Limestone Stabilisation

A significant proportion of the surface waters of Southern Africa characteristically have low total alkalinity (0-25 mg/L as CaCO3), low calcium (0-25 mg/L as CaCO3) and low pH (4.0 to 7.0).

Furthermore, virtually all of the groundwaters of the southern and eastern fringes of South Africa (up to approximately 200 km inland) have similar characteristics. In addition, surface waters of the southern region have variable colour due to the presence of complex Natural Organic Matter (NOM) constituents; the presence of which can further lower pH to as low as 4.0.

These soft, acidic waters attack distribution systems through being aggressive (to cement concrete) and corrosive (to metals). Such attack can have significant implications relating to lost water, distribution network rehabilitation requirements and undesirable change in water quality; accordingly, in larger, formal water supply systems, water conditioning processes are used to stabilise the water thereby ameliorating aggressive and corrosive attack.

Conventionally, stabilisation of soft, acidic waters is achieved via the addition of lime and carbon dioxide. However, for smallholdings, farms, country hotels and smaller municipalities, stabilisation via lime dosing (with or without carbon dioxide), is problematic, requiring skilled, well-trained staff and expensive equipment. Furthermore, stabilisation with lime is expensive; often comprising about half of the overall chemical cost of treating brown waters. For small volume water users, stabilisation is not readily implementable and the costs of corrosion can be significant. However, an alternative means of stabilising soft, acidic waters is via contact with an appropriate limestone (CaCO3). Limestone-based stabilisation has been shown to be an attractive means of mitigating against both aggression and corrosion, principally because of simplicity of operation, and significantly reduced chemical costs.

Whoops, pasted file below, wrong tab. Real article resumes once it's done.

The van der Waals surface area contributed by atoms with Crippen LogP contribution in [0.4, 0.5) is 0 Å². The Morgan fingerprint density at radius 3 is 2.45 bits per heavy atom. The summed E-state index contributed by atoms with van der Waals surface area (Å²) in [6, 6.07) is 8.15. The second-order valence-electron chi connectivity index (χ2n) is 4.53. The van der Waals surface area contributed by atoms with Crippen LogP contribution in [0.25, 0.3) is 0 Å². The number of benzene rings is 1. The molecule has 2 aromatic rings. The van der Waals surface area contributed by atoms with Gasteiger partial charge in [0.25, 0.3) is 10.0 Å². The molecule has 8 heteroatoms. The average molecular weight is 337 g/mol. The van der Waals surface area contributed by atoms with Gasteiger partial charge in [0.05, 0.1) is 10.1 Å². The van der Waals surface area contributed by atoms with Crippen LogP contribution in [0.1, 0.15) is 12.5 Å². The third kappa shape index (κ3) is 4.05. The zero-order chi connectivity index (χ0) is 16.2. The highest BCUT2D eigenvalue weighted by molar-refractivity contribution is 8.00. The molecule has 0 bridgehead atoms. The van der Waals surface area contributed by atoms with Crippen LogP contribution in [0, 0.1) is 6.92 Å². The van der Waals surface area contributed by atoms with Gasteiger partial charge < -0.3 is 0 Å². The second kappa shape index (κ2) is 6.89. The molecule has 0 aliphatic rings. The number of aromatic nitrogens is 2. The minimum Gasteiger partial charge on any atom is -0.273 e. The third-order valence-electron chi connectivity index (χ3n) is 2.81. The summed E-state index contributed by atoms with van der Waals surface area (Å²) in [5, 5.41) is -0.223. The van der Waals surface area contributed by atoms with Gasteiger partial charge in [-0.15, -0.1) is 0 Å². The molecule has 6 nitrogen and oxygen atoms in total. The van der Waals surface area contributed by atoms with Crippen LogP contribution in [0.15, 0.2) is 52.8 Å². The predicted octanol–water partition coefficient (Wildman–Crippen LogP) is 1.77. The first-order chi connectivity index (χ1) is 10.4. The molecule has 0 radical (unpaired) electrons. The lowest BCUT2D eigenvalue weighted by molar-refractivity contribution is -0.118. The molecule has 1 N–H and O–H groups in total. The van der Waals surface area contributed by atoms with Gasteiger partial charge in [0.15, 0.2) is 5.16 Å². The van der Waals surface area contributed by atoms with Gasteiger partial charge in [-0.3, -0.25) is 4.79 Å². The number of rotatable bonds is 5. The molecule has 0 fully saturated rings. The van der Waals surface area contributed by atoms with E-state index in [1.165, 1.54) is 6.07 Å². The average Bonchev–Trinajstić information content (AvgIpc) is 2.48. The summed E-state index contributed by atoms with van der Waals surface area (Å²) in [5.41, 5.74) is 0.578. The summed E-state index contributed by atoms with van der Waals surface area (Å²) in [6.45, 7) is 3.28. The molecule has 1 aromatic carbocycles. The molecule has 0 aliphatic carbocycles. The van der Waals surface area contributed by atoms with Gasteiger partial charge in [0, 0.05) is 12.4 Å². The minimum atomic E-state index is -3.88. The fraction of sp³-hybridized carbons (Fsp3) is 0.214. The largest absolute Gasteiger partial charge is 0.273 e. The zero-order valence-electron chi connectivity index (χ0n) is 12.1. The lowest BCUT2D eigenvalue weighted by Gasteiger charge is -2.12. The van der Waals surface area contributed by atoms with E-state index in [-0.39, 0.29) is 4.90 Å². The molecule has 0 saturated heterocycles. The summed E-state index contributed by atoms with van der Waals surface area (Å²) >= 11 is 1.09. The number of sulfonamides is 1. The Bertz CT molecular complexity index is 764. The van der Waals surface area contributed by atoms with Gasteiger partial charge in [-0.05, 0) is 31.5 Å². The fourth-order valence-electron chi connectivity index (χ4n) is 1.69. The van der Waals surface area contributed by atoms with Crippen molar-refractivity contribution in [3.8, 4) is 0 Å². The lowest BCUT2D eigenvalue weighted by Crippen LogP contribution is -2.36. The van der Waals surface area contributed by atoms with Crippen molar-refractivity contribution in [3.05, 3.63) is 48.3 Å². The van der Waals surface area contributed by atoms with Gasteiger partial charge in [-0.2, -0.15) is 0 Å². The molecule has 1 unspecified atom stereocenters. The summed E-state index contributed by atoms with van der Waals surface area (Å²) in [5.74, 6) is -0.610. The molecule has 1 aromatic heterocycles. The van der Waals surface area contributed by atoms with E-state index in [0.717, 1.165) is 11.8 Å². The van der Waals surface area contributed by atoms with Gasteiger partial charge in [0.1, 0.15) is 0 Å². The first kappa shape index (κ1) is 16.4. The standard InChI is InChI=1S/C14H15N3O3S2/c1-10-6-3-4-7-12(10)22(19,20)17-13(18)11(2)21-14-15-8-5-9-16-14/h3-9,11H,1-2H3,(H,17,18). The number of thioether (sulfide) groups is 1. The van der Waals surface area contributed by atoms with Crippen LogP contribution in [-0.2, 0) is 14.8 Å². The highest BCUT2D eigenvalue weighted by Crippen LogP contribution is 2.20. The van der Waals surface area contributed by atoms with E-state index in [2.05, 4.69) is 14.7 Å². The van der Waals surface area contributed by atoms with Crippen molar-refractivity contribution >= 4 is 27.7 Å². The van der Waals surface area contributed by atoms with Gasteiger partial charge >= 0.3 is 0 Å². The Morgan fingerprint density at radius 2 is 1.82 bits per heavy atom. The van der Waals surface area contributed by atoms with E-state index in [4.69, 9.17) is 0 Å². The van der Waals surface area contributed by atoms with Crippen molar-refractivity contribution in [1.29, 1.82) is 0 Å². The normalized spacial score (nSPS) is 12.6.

Particular aspects that have been explored and tested in the past include:

• Groundwater Stabilisation/Iron Removal Systems
Research, Development and Implementation (RDI) relating to the use of small scale stabilisation/iron removal systems for groundwater; and in particular, determination of recommended maximum levels of dissolved iron and manganese in the raw feed, and scaling up of the system from 50 m3/day to the order of 1 ML/day.

• Surface Water Stabilisation Systems
RDI for medium scale (2-40 ML/d) limestone stabilisation systems for surface water; and in particular, to determine the recommended upper colour limit in the raw water feed to the units, and to consolidate existing data on these units. In addition, large-scale limestone stabilisation systems for surface water were explored as part of the Sidestream Stabilisation Process (SSP).

• Assessing the Degree of Protection Afforded by Partial Stabilisation
Assessment of the relative degree of protection that limestone mediated stabilisation affords to common conduit materials, namely iron, copper and cement, and to assess the respective costs of protection against the degree of protection afforded.

• Technology Transfer
The effective transfer of small to medium scale limestone mediated treatment technologies via development of practical design guidelines for both small and medium scale limestone mediated systems.

For more information on the limestone stabilisation, please contact us.

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